Monday, April 22, 2019

Brazil's Supreme Court's fake news investigation questioned (April 22, 2019)

Brazilian police raided homes and seized documents and computers of several social media users who accused the Supreme Court of corruption and other crimes, last week. The Supreme Court ordered the raids, part of a campaign against "fake news" and offensive social media posts that has raised free speech advocates' hackles.

Last week, Supreme Court justice Alexandre de Moraes, ordered independent online magazine Crusoé and website O Antagonista to remove an article that he said wrongly linked the court’s current president, José Antonio Dias Toffoli, to Operation Car Wash plea deal testimony, reports the Wall Street Journal. De Moraes said the article was based on a non-existent court document, but later reversed the decision and allowed the piece to run. (See last Wednesday's briefs.) Crusoé and O Antagonista removed the report from their sites, but it was reproduced in its entirety on site of The Intercept Brazil, reports the Knight Center. Crusoé later republished the piece on its own site.

The decision caused considerable backlash against the Supreme Court, notes El País. Critics included other Supreme Court justices and President Jair Bolsonaro, reports El País separately. Perhaps the most unexpected side effect was that it unified a large swathe of opponents that included Bolsonaro, lawmakers, the attorney general, the Brazilian bar association, and the military, according tot he BBC.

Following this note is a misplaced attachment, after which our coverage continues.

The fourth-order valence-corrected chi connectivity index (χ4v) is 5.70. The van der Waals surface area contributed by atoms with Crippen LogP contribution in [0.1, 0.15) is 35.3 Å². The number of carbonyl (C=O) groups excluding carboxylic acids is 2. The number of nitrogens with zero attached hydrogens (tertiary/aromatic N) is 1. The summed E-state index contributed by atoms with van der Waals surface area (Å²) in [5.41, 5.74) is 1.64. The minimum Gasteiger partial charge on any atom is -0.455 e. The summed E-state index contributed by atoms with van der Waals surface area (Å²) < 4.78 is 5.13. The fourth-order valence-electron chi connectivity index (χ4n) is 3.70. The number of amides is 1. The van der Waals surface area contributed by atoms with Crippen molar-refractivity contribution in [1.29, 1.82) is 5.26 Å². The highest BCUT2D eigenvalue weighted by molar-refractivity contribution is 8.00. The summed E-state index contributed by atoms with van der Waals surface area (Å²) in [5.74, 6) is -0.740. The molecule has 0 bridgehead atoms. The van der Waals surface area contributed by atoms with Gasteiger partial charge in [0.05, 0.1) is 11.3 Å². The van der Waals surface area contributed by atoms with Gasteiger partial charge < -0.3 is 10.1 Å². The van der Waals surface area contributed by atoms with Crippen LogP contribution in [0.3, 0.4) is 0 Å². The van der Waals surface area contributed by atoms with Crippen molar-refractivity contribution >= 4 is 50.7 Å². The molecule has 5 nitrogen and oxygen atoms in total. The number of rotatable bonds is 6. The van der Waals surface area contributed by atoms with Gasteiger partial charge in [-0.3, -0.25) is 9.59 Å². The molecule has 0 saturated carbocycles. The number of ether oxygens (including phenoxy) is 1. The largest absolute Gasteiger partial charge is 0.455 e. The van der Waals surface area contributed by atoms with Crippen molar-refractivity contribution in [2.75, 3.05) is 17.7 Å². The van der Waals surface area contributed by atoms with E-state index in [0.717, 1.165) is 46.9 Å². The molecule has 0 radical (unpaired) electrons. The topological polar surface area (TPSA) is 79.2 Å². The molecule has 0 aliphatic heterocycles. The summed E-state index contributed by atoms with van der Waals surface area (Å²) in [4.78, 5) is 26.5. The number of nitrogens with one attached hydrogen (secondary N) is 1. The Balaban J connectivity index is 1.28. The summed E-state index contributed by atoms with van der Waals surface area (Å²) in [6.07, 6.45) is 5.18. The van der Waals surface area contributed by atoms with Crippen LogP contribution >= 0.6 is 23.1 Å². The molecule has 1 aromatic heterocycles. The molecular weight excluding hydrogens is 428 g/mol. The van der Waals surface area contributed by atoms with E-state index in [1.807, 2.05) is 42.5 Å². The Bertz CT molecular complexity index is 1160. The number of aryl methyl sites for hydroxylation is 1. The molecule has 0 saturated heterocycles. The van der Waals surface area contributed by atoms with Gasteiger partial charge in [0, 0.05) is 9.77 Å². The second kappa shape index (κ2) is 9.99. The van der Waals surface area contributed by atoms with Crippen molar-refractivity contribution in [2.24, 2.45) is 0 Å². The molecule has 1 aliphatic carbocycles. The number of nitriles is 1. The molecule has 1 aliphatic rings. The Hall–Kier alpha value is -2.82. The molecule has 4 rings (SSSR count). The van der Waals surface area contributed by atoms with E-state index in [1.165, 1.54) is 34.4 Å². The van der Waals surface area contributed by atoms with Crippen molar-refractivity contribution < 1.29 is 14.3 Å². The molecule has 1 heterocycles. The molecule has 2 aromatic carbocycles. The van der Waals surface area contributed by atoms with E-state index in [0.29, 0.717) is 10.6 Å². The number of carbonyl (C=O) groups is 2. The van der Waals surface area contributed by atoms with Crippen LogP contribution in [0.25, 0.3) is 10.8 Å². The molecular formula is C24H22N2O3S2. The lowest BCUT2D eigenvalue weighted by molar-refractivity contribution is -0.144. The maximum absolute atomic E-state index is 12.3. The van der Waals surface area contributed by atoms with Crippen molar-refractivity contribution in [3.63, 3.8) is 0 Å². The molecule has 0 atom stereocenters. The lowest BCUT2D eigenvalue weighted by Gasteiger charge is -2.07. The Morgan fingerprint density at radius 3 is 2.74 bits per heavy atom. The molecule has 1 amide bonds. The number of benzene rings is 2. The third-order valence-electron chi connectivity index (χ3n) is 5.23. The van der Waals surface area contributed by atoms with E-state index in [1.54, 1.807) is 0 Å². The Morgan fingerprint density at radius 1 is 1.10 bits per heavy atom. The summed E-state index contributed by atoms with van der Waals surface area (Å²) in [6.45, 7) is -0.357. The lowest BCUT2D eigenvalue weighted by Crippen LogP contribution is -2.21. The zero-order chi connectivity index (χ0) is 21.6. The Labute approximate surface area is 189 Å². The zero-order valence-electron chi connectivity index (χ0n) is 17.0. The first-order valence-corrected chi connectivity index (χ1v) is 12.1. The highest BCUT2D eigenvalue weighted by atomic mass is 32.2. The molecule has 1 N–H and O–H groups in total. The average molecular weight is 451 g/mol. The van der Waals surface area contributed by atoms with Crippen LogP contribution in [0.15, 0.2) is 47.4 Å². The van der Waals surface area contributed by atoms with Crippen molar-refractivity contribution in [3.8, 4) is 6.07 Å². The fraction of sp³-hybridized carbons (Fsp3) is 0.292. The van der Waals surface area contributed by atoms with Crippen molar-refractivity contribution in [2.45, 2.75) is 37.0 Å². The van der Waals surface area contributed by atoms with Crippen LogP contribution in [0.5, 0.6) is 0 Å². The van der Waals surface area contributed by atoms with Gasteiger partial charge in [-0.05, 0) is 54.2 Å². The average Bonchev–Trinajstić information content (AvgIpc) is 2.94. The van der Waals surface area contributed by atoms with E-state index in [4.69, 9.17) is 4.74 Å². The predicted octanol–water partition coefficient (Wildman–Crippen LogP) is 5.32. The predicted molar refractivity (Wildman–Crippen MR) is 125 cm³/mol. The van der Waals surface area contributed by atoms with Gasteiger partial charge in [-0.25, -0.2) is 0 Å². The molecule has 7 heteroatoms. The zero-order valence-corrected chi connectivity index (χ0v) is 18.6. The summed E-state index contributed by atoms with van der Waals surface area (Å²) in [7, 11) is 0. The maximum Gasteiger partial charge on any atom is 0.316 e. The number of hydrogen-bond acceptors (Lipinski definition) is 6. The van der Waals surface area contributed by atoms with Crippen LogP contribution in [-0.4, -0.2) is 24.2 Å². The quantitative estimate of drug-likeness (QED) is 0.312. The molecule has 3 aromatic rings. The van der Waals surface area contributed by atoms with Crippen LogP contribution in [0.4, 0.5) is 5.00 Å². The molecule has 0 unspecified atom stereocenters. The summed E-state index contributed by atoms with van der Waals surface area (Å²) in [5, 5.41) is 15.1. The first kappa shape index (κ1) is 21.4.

De Moraes originally asked the federal police to question the report's authors within 72 hours, a request that was rejected by the attorney general Raquel Dodge. The attorney general's office attempted unsuccessfully to suspend the investigation, arguing that the Supreme Court could not be the victim, investigator and judge of the same case. The Committee to Protect Journalists criticized the Supreme Court move, as did Reporters without Borders and Transparency International. (EFE)

In a separate case, a Brazilian comedian known for aggressive attacks on leftist politicians, was sentenced to six months in jail for a 2017 clip targeting Rio Grande do Sul congresswoman Maria do Rosário. Critics say Brazil's judiciary is overstepping constitutional boundaries -- and lower court judges have increasingly sided with people who accuse their critics of libel, reports the WSJ.

In the midst of the backlash over the Toffeli case, the Supreme Court also granted former president Luiz Inácio Lula da Silva permission to give interviews from jail, reversing an earlier prohibition, reports El País.

News Briefs

More Brazil